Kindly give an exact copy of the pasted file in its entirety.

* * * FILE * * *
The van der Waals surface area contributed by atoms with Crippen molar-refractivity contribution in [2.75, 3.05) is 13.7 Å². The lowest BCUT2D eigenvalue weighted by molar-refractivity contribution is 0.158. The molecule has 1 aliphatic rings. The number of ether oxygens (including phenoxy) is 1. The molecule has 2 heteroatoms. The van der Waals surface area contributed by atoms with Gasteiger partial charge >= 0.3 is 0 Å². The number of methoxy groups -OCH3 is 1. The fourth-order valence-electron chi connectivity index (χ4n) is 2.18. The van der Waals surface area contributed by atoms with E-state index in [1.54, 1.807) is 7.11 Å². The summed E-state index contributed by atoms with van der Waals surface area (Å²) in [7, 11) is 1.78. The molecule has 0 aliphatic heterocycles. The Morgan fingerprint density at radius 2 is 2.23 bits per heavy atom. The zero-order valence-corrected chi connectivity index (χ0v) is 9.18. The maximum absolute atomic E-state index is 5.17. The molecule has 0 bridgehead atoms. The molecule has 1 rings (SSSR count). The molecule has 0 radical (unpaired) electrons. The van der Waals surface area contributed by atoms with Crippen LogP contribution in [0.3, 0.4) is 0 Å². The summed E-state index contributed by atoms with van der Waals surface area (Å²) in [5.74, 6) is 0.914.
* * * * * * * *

The van der Waals surface area contributed by atoms with Crippen molar-refractivity contribution in [2.75, 3.05) is 13.7 Å². The lowest BCUT2D eigenvalue weighted by molar-refractivity contribution is 0.158. The molecule has 1 aliphatic rings. The number of ether oxygens (including phenoxy) is 1. The molecule has 2 heteroatoms. The van der Waals surface area contributed by atoms with Gasteiger partial charge >= 0.3 is 0 Å². The number of methoxy groups -OCH3 is 1. The fourth-order valence-electron chi connectivity index (χ4n) is 2.18. The van der Waals surface area contributed by atoms with E-state index in [1.54, 1.807) is 7.11 Å². The summed E-state index contributed by atoms with van der Waals surface area (Å²) in [7, 11) is 1.78. The molecule has 0 aliphatic heterocycles. The Morgan fingerprint density at radius 2 is 2.23 bits per heavy atom. The zero-order valence-corrected chi connectivity index (χ0v) is 9.18. The maximum absolute atomic E-state index is 5.17. The molecule has 0 bridgehead atoms. The molecule has 1 rings (SSSR count). The molecule has 0 radical (unpaired) electrons. The van der Waals surface area contributed by atoms with Crippen LogP contribution in [0.3, 0.4) is 0 Å². The summed E-state index contributed by atoms with van der Waals surface area (Å²) in [5.74, 6) is 0.914.